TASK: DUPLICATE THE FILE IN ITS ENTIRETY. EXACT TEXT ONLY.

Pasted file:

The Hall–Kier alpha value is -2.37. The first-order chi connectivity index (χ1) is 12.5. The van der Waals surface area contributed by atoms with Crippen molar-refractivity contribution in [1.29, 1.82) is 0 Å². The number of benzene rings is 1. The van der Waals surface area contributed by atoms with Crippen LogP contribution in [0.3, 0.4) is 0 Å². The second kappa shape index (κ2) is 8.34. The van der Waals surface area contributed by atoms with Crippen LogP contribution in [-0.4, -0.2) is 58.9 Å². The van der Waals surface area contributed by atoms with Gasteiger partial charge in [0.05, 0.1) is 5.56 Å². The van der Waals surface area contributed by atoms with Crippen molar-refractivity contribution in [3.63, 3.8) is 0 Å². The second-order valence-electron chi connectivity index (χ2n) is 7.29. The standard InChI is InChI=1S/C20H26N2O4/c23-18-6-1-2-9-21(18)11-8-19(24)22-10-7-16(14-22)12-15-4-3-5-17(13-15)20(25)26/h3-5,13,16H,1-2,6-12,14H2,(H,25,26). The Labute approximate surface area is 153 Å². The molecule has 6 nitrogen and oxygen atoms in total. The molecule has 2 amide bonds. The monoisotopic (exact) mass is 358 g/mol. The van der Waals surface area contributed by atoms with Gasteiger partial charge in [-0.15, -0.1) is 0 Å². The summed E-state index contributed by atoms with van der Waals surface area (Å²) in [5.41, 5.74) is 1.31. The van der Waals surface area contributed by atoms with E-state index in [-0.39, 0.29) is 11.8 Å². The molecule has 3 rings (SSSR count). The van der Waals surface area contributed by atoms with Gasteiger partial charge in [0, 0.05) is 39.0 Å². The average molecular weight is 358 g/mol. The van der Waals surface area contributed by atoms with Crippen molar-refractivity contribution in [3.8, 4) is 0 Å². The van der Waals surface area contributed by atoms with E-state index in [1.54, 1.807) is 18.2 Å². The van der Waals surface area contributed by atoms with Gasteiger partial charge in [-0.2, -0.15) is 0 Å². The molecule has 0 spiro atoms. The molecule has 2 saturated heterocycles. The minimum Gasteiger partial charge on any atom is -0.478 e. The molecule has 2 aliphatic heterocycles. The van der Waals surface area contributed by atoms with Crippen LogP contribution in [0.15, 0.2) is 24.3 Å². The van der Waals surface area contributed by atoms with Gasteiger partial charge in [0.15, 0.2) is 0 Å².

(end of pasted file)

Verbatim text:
The Hall–Kier alpha value is -2.37. The first-order chi connectivity index (χ1) is 12.5. The van der Waals surface area contributed by atoms with Crippen molar-refractivity contribution in [1.29, 1.82) is 0 Å². The number of benzene rings is 1. The van der Waals surface area contributed by atoms with Crippen LogP contribution in [0.3, 0.4) is 0 Å². The second kappa shape index (κ2) is 8.34. The van der Waals surface area contributed by atoms with Crippen LogP contribution in [-0.4, -0.2) is 58.9 Å². The van der Waals surface area contributed by atoms with Gasteiger partial charge in [0.05, 0.1) is 5.56 Å². The van der Waals surface area contributed by atoms with Crippen molar-refractivity contribution in [3.63, 3.8) is 0 Å². The second-order valence-electron chi connectivity index (χ2n) is 7.29. The standard InChI is InChI=1S/C20H26N2O4/c23-18-6-1-2-9-21(18)11-8-19(24)22-10-7-16(14-22)12-15-4-3-5-17(13-15)20(25)26/h3-5,13,16H,1-2,6-12,14H2,(H,25,26). The Labute approximate surface area is 153 Å². The molecule has 6 nitrogen and oxygen atoms in total. The molecule has 2 amide bonds. The monoisotopic (exact) mass is 358 g/mol. The van der Waals surface area contributed by atoms with Gasteiger partial charge in [-0.15, -0.1) is 0 Å². The summed E-state index contributed by atoms with van der Waals surface area (Å²) in [5.41, 5.74) is 1.31. The van der Waals surface area contributed by atoms with E-state index in [-0.39, 0.29) is 11.8 Å². The molecule has 3 rings (SSSR count). The van der Waals surface area contributed by atoms with Gasteiger partial charge in [0, 0.05) is 39.0 Å². The average molecular weight is 358 g/mol. The van der Waals surface area contributed by atoms with Crippen molar-refractivity contribution in [3.8, 4) is 0 Å². The van der Waals surface area contributed by atoms with E-state index in [1.54, 1.807) is 18.2 Å². The van der Waals surface area contributed by atoms with Gasteiger partial charge in [-0.2, -0.15) is 0 Å². The molecule has 0 spiro atoms. The molecule has 2 saturated heterocycles. The minimum Gasteiger partial charge on any atom is -0.478 e. The molecule has 2 aliphatic heterocycles. The van der Waals surface area contributed by atoms with Crippen LogP contribution in [0.15, 0.2) is 24.3 Å². The van der Waals surface area contributed by atoms with Gasteiger partial charge in [0.15, 0.2) is 0 Å².